Why I can’t rejoice in the ‘Son of Saul’ Oscar (COMMENTARY)

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Hungarian actor Géza Röhrig as Saul, a Jewish prisoner working in the gas chambers and cremation ovens at Auschwitz. Photo courtesy of Sony Pictures Classics

Hungarian actor Geza Rohrig as Saul, a Jewish prisoner working in the gas chambers and cremation ovens at Auschwitz. Photo courtesy of Sony Pictures Classics

(RNS) As the youngest child of a Holocaust survivor, you’d think I’d be rejoicing that a gritty Holocaust-related film won an Academy Award for best foreign language film.

I am. But I’m also troubled by the source of some of the funding for the movie.

After World War II, the German government allocated billions of dollars in funding as reparation to many of the Jewish survivors of the worst of the Nazi regime’s atrocities.

Without any input from the survivors themselves, several groups both nationally and internationally formed and then declared themselves the ones to decide who received funding and who was denied.

Their methods haven’t always been transparent nor do they always seem to favor survivors.


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The application process varies from country to country and agency to agency and the groups disseminating funds created their own restrictions.

Here in the United States, while some survivors are denied grants for potentially lifesaving medication or home health aides or even basics like food, these agencies choose to fund pet projects, including films about the Holocaust.

One such group, the embattled Conference on Jewish Material Claims Against Germany, better known as the Claims Conference, declared on its website that its mission is to secure “a small measure of justice for Jewish victims of Nazi persecution.” It also states that the German government has to date “paid more than $60 billion in indemnification for suffering and losses resulting from Nazi persecution.”

But the group seems to operate with a distressing lack of transparency and a corporate culture of evasion and dismissal of the individual needs and concerns of survivors. One has to wonder where the bulk of the remaining funding is at the present time and how it will be disbursed in the near future when there are no survivors left.

Over the years I’ve listened to the stories of scores of survivors, including my late father, about their experiences in applying for and being refused benefits promised them. On social media, at town hall meetings and Meetups, thousands of children of survivors share their own war stories of trying and failing to secure aid for our aging and ailing parents and grandparents from the Claims Conference and the groups it funds.

Many feel they’ve been demeaned, dismissed and discarded.

And so it made me a bit queasy to read a self-congratulatory email earlier this month from the Claims Conference in which it boasted to partially funding “Son of Saul.”

If there isn’t enough money to help out survivors, if policies on disseminating funds to the neediest are so rigid, how can a significant investment in a film be justified? Surely even a film that commemorates the atrocities of the Nazi death camps mustn’t take precedence over those who lived through it.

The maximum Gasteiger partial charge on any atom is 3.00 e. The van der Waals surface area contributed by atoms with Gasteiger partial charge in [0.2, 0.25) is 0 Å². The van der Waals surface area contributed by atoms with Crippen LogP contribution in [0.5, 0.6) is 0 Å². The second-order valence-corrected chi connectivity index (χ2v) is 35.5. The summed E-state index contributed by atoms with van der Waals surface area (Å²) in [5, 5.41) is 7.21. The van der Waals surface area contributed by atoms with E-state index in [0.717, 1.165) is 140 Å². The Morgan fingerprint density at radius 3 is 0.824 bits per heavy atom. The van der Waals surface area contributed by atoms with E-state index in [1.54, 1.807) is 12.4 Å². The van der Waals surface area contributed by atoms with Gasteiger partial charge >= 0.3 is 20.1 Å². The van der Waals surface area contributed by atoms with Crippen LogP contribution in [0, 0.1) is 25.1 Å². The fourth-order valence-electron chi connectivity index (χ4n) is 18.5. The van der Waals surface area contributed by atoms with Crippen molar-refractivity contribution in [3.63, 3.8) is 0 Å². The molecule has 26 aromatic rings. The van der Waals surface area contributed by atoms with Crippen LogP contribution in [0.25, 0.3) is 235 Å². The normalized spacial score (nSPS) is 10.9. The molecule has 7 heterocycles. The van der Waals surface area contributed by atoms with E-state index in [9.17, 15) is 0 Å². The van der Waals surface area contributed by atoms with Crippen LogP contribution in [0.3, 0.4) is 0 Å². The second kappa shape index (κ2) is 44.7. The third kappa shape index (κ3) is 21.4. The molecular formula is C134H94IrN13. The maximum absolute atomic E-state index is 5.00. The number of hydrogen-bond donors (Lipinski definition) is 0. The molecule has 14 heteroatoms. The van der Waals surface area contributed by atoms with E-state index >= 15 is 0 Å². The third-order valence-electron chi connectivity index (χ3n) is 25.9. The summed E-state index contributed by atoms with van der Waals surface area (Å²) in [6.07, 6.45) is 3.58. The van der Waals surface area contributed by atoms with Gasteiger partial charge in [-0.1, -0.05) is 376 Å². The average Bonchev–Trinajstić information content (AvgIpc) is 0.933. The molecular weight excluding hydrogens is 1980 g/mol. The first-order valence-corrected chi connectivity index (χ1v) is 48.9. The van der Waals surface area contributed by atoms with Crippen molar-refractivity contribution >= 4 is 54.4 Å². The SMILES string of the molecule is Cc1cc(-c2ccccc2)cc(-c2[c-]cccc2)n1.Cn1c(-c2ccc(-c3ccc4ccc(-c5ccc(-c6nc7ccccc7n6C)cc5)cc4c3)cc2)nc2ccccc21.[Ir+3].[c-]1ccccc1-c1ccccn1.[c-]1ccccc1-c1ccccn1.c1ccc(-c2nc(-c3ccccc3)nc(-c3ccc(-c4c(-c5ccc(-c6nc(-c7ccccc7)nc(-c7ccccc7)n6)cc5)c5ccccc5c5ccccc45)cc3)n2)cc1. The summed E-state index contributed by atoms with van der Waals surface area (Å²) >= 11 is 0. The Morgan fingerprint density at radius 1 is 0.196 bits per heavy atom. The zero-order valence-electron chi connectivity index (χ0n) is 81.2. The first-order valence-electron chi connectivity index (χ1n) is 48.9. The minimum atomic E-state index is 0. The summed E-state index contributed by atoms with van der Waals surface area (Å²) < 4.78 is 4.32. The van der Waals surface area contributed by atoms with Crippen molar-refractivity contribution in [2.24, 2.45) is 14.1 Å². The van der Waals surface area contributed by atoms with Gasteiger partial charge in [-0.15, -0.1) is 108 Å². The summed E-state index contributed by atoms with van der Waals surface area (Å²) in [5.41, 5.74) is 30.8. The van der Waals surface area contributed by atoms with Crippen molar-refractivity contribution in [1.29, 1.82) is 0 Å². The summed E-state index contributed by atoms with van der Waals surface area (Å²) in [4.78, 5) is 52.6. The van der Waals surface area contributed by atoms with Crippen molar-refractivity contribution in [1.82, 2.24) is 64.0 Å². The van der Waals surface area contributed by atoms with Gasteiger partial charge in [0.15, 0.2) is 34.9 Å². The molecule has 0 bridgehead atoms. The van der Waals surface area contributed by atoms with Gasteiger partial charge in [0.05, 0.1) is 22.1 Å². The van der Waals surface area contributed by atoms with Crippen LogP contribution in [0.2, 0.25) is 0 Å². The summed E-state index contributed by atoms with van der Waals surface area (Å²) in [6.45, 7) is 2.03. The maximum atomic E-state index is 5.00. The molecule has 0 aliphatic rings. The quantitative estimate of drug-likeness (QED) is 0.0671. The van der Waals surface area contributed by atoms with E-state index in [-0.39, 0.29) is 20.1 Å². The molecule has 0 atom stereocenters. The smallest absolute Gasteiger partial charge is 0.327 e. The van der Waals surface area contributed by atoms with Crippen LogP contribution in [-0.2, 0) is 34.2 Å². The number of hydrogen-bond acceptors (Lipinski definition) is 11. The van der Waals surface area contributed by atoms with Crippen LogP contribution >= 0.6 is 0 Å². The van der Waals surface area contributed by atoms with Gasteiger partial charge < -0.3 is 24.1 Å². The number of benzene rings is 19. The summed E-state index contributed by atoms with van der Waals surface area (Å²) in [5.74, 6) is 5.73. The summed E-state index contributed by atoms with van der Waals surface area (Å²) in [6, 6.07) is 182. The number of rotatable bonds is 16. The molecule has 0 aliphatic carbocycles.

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I’m not saying the Claims Conference or organizations funded by them do nothing — they’re always sure to help out just enough to keep survivors desperate for help or too frightened to publicly question their methodologies of disbursement. But help and funding given is so minimal and eked out only after extensive and seemingly endless applications with nearly impossible requirements.

I’ve also learned enough over the years never to even bandy about words like “cronyism” or “favoritism,” or anything that smacks of misuse of funding, for fear of harsh retribution. As a part of doing business, this group that manages what is currently estimated to be well upwards of $1.5 billion, retains an A-List of lawyers and public relations teams who regularly and publicly quash voices of dissent and take legal action against individuals overly critical of them.

I will however, continue to bear witness to ongoing injustice from groups that continue to decide amongst themselves that it is their sole ability to choose how to disperse funds designated by the German government to be distributed to survivors of Nazi atrocities. And I will continue to listen to stories of survivors and their children trapped in endless red tape and broken promises.

At a time when “Mein Kampf” once again tops the best-seller lists in Germany and in a world of increasing anti-Semitism and rampant anti-Jewish movements, Holocaust education is crucial, and that includes films on the subject.

After the final Holocaust survivor has passed away and their heirs have been helped as stated in the Claims Conference mission statement, it would stand to reason that any remaining funding would support education about the Holocaust. But that time hasn’t come yet.

While there are still living survivors whose needs are not being met, funding should not go to entertainment ventures, no matter how worthy.

So by all means, please go see the movie “Son of Saul.” And tell your friends about it if you feel strongly enough, and please support efforts in your own community to combat racism and genocide. But while you’re at it, please tell the producers of the film to return the investment from the Claims Conference so that that money can be used to buy food and medicine for elderly survivors.

#Zachor (Remember).

(Rachel C. Weingarten is the daughter of Holocaust survivor, David Weingarten, who passed away in June 2015. She’s the author of several nonfiction books, including  “Ancient Prayer: Channeling Your Faith 365 Days of the Year” )